My only gripe: Konami appears to have pulled Silent Hill 2's soundtrack from iTunes in the UK (you can still get it in the US), so even though I've bought Theme of Laura to listen to on my phone, I can no longer redownload it because they stopped listing the album, which is...shit. Ah, the digital future. The music's amazing, though. 

What's your favourite game soundtrack? Let us know in the comments. 

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Wolfenstein 3D

Last week, PlayerUnknown’s Battlegrounds smashed the Steam peak player records. The previous record-holder, Dota 2, while admittedly made by one of the world’s biggest and most powerful games companies, began as a Warcraft mod. These days, we barely blink an eye at the idea that a game can come from nowhere and shake through word-of-mouth, clever concepts, a bit of cool technology like Portal’s… well, portals… or simply by hooking into some reservoir of good feeling, and accomplish more than any marketing budget can dream of. Minecraft is this generation’s Lego. Undertale is one of its most beloved RPGs.

Indeed, the world of indie development is now so important that it’s hard to remember that it’s only really a decade or so old. That’s not to say that there weren’t indie games before then, as we’ll see, but it was only really with the launch of Steam on PC and services like Xbox Live Arcade that the systems were in place to both get games in front of a mainstream audience, and provide the necessary ecosystem for them to quickly and confidently pay for new games.

In 1979 Richard Garriott set out on his path to buying a castle and going into space by selling copies of his first RPG, Akalabeth, in ziploc bags at his local computer store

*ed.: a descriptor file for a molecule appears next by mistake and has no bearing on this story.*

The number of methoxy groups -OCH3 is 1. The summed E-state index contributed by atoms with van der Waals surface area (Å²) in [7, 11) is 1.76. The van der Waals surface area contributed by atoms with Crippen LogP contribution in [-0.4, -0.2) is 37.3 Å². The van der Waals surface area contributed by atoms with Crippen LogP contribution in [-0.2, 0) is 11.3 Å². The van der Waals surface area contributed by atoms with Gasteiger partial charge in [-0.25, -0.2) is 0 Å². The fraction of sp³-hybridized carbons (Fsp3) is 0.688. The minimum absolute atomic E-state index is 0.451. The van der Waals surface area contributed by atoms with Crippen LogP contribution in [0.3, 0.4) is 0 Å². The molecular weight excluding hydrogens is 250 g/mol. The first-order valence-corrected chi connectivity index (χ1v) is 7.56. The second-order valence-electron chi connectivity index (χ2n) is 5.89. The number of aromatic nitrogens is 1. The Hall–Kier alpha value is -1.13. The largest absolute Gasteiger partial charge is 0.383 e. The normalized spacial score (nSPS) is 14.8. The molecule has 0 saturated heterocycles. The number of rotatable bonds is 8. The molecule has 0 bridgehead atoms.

The massive success of indie games on Steam has of course come with attendant pitfalls. The early access program gave small studios the ability to beta test their games with player numbers they would not otherwise never reach, and gave players the ability to take part in shaping games. However, a lack of guidelines left players and developers with very different expectations as was seen in the reaction to a paid expansion being released for Ark: Survival Evolved while it was still in early access. Steam Greenlight made it easier for indie games to get on Steam but became a popularity contest that was easily gamed, leading Valve to replace it with Steam Direct.

All this is largely taken for granted these days, with the big challenge for modern indie games being to stand out. Simply getting onto Steam back then could set a studio up for life. These days the market is full to bursting, with most new releases disappearing from sight almost at once.

In both cases though, it’s a world away from how the market began.

Back to the start

The exact definition of ‘indie’ has never exactly been cut-and-dry. To some, it’s an aesthetic, best summed up by the classic bedroom coder. To others, it’s a more commercial distinction, of working without a publisher. To others, it’s ultimately about the work, with an indie game standing out more for being not the kind of thing you get from a commercial company, rather than really focusing on who made it. 

There are many definitions to play with, and few hard lines to draw. The poster-children of ’90s shareware, id Software (who you may know courtesy of a little game called Doom), began working under contract for a company called Softdisk, cranking out games like Dangerous Dave in the Haunted Mansion, Hovertank 3D, and Catacomb 3D, before moving on to make games with/for shareware giant Apogee.